Economy Focus of White House Race

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The economy played front and center in the race for the White House, Monday.

While Barack Obama enjoyed some down time in the Virgin Islands, Sen. Hillary Clinton laid out her plan to stem the tide of rising home foreclosures.

Speaking in Philadelphia, Clinton proposed greater protections for lenders from possible lawsuits by investors, a variation of so-called tort reform.

For years, GOP leaders have called for restrictions on what they consider unwarranted lawsuits against businesses. Democrats have often resisted them because they say they limit injured parties' legitimate rights to redress.

The New York senator labeled the recent housing crisis -- a crisis of the American dream that could lead to a recession.

"If the Fed can extend $30 billion to help Bear Stearns address their financial crisis, the federal government should provide at least that much emergency help to families and communities address theirs," she said.

Clinton's four-point economic plan strikes a chord among working and middle-class families.

"Many mortgage companies are reluctant to help families restructure their mortgages because they're afraid of being sued by the investment banks, the private equity firms and others who actually own the mortgage papers," Clinton said.

Battle for Delegates

They are at the heart of Pennsylvania's primary, less than a month away and a demographic with whom Clinton has an advantage.

"There just does seem to be a certain reluctance of these non-college educated white men to support Barack Obama. They seem much more willing to support Hillary Clinton," Democratic pollster Mark Mellman said.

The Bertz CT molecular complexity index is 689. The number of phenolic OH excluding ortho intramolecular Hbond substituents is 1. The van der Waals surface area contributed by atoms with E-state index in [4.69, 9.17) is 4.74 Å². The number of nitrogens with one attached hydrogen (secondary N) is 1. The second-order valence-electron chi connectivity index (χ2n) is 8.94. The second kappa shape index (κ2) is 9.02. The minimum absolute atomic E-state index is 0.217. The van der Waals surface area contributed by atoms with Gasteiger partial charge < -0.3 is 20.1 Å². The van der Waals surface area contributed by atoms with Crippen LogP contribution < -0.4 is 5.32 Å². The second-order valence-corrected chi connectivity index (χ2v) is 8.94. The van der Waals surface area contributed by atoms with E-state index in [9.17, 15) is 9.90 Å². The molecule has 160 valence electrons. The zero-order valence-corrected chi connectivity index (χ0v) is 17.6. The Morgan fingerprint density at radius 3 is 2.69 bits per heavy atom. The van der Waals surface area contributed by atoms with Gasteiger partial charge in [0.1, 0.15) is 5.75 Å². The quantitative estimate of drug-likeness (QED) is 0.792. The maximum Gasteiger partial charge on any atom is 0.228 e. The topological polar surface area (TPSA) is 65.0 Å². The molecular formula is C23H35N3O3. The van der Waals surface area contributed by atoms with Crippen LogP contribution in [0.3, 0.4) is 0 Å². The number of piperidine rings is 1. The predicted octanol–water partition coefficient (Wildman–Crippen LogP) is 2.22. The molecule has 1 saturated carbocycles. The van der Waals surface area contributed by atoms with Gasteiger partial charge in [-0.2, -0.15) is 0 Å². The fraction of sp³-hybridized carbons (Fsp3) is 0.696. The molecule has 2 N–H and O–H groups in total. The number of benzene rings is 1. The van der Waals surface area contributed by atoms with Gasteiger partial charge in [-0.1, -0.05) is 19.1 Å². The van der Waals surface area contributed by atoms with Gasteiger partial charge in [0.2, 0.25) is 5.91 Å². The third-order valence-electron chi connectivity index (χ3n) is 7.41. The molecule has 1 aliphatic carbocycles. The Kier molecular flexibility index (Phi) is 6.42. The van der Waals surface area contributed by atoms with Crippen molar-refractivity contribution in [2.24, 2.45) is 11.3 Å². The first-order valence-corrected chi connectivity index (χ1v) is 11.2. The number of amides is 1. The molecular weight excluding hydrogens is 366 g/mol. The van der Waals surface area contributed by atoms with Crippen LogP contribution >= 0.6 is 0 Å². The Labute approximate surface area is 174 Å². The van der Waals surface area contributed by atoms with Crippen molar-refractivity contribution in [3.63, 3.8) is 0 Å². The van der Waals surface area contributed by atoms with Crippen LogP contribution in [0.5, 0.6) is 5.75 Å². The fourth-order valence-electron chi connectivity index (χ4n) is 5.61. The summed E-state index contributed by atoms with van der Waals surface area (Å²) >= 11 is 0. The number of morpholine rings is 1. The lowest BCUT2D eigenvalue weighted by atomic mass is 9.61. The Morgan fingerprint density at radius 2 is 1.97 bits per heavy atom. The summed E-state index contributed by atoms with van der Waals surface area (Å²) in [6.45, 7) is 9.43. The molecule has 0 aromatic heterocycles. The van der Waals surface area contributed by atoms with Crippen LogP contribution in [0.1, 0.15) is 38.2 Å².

But Sen. Obama still leads with overall pledged delegates. And, since neither one can reach the magic number to clinch the party's nomination, they're now in a scramble over superdelegates.

Even that race has gotten dirty. New Mexico Governor Bill Richardson -- a superdelegate and a recent Obama backer -- fired back at Clinton supporter James Carville over the weekend. Carville called Richardson's endorsement a betrayal.

"Mr. Richardson's endorsement came right around the anniversary of the day when Judas sold out for 30 pieces of silver, so I think the timing if appropriate is ironic," Carville said.

"I'm not going to get in the gutter like that, and you know that's typical of many of the people around Senator Clinton. They think they have a sense of entitlement to the presidency," Richardson said.

As the race between Democrats grows increasingly nasty, polls and pundits say that it will likely translate into an advantage for Republicab John McCain.

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